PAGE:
By Davidson, Sinclair
Review - Institute of Public Affairs , Vol. 60, No. 2
Competition is good for consumers-it leads to lower prices and better quality, with less efficient firms exiting the industry. Sports, apparently, are an exception to that rule. Consumers are better off when teams compete on the playing field, but not off-field. Open slather competition off-field, we are told, would result in a small number of 'super-teams' that dominate the league and undermine consumer satisfaction. The 'solution' is to allow sporting associations to form cartels. The Australian Football League (AFL) is such a cartel.
In principle, the AFL and its constituent clubs provide an on-field spectacle that results in high attendance at games, greater membership of clubs, greater media ratings, greater merchandising opportunities, and greater industry profits. The objective of the sports cartel-like any cartelis to grow the market, and ensure that weaker teams (firms) do not fail.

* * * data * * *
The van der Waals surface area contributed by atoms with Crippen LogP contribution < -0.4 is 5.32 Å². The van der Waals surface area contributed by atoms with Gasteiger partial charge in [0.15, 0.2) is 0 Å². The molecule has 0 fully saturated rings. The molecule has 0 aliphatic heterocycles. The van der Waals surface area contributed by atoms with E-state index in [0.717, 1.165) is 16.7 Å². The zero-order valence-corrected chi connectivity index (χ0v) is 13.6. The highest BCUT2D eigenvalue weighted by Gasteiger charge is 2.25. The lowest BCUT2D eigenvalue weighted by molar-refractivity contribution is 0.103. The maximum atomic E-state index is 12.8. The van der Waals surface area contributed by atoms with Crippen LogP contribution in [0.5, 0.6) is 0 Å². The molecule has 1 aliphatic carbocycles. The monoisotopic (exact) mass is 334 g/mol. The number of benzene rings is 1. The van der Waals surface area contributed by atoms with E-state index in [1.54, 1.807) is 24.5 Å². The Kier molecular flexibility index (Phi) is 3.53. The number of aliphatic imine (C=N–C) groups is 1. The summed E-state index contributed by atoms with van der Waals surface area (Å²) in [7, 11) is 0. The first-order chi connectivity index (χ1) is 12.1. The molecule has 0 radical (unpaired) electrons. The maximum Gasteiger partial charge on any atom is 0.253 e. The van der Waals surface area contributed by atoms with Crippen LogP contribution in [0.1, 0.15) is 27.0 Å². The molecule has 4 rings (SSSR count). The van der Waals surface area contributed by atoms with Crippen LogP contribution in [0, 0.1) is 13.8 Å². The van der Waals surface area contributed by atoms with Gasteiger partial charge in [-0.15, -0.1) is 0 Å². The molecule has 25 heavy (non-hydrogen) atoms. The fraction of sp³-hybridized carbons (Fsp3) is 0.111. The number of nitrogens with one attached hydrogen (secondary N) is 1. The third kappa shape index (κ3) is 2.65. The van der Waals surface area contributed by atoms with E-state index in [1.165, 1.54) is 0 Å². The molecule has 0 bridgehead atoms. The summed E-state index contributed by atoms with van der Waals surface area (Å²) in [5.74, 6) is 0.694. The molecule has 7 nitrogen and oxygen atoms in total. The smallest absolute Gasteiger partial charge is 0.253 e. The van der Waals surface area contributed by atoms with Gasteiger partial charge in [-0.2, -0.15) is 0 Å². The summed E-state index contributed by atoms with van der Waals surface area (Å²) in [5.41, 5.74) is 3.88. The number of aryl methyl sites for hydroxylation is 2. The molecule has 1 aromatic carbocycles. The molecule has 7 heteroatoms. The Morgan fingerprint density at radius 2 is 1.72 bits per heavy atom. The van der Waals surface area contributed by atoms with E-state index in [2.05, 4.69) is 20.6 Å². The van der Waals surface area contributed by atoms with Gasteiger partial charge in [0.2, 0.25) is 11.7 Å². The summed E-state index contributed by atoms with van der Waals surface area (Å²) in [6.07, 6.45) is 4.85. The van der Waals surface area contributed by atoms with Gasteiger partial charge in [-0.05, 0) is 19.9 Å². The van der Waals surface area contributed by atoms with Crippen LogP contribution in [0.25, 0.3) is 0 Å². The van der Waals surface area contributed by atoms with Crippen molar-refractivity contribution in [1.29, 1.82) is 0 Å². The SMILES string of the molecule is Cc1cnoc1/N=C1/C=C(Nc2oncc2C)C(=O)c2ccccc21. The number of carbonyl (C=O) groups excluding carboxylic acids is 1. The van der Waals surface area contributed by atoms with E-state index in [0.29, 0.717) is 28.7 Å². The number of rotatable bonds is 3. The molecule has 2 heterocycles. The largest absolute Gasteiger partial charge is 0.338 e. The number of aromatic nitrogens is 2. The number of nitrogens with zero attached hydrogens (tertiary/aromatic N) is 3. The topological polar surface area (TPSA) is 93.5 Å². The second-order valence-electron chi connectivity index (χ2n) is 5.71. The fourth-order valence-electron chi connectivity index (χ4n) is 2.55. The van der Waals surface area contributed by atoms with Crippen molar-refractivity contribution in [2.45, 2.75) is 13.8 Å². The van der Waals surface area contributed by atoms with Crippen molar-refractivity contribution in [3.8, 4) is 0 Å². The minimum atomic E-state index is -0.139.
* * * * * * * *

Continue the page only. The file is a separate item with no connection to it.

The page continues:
But just how competitive is the AFL competition? A well-known measure of competition is the Herfindahl Index where the market shares of firms are used to measure the extent of industry concentration. …